meter-feeding, that it would not be enforced, and I think that
was good practice. It just cuts out the low-level comments that
regimes are excessive and harsh. Parking policies around stopping
people meter-feeding is trying to make sure that spaces are freed
up where on-street spaces are in short supply. Let us remember
why those policies were there in the first place. On-street spaces
are there for short-term, high turnover activities and people
blocking up those spaces by absorbing the maximum amount of time
they are allowed does cause other problems, so there is a balance
to that, but penalising people who put another five minutes on
the meter because they are not quite ready would seem extremely
Q48 Chairman: I want to ask you about
the definition of loading and unloading, which is a very fraught
subject. We have been asked by the freight industry for a clear
definition of loading and unloading. Would you expect that to
be in your guidance?
Mr Banbury: Yes.
Ms Witham: There is quite a clear
definition which arose from an adjudication decision back in 1995
and a lot of local authorities understand it and use it as guidance.
It is not statutory, it is purely guidance, and basically the
adjudicator recognised that activities such as delivering and
collecting small items as part of a delivery round are loading
and unloading, as are delivering and collecting bulky items.
Q49 Chairman: Why is it then that
particularly these express delivery people seem to be very sensitive
about it? I would have thought they would have known that if that
was the case.
Mr Macnaughton: One of the issues
with the express industry is that they have a little knowledge
about the rules, but they do not have a lot of knowledge.
Q50 Chairman: Surely you are not
telling us businessmen only have a little knowledge of the law?
Mr Macnaughton: If I can illustrate
it. Yes, clearly there is loading and unloading activity going
on, but that does not mean that allows them to unload on a double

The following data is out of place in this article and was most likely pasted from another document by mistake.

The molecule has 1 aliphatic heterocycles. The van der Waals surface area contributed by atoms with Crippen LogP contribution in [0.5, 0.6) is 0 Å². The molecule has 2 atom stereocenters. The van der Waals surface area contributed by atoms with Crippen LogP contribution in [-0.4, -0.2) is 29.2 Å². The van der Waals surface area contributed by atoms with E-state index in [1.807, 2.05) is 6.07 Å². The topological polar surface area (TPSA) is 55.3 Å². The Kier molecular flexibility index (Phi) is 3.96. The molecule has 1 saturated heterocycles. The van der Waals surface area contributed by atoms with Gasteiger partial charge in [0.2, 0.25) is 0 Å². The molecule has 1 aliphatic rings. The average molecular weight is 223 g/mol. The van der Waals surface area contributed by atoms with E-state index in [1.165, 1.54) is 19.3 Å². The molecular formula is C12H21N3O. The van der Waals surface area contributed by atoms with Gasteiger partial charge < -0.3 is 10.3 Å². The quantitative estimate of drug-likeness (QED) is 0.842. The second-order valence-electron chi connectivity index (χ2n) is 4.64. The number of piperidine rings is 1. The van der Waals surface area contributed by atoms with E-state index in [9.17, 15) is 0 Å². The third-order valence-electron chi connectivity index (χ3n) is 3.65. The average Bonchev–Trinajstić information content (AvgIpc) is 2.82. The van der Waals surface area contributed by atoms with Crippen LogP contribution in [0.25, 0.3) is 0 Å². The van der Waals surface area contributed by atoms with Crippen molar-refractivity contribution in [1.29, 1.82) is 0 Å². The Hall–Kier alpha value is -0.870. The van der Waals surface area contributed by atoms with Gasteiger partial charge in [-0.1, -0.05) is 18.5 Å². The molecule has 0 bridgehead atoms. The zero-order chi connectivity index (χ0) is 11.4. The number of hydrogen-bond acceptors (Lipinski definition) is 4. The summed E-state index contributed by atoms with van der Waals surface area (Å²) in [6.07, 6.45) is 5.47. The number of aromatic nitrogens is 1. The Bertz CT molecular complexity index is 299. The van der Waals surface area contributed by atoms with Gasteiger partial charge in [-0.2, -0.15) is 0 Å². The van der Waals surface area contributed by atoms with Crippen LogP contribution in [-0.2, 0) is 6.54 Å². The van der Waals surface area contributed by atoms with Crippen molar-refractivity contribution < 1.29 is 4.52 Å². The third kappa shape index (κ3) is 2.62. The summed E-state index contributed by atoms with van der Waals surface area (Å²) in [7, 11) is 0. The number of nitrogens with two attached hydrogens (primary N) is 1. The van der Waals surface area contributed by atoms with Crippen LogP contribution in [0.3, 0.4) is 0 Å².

yellow line by a set of traffic lights or on a white zigzag, and
if you actually analyse where a lot of those tickets they are
disputing are going on, they are actually not in a loading and
unloading area, they are actually going on in an area where there
is a clear contravention.
Q51 Chairman: So what would we do
to make sure the business community actually complied with existing
Ms Witham: I think it should be
in the statutory guidance and I think all local authorities should
be aware of it and they should make efforts to make sure that
the business community is aware of it.
Q52 Chairman: There does not seem
to be a lot of consistency across London, for example, does there?
Ms Witham: No, there is not, and
that is an area which is being addressed. It was part of the GLA
review, ensuring consistency across London, but I also think authorities
need to understand the needs of businesses to load and unload
and to make provision for that as well.
Q53 Mr Martlew: Just on the blue
badge scheme, not the abuse of the blue badge scheme, which we
all seem every day, but the actual design of it, there seems to
be confusion. Most of the people who have blue badges are elderly
and if they put it in the window the wrong way round they end
up with a ticket. Is that your experience, and if it is, could
we design it better?
Mr Banbury: Could we make the
point that I think we need a commonsense approach to that. If
it is the wrong way round, then there needs to be local guidance
to parking attendants, and one thing we have not spoken about
is parking attendants, which I think is a major area in itself.
They need to have guidance from the local authority of how they
deal with these situations.
Q54 Chairman: Can I ask you about
this, Mr Banbury, because it is all part of the same question
really, is it not? Somewhere like Westminster, where there is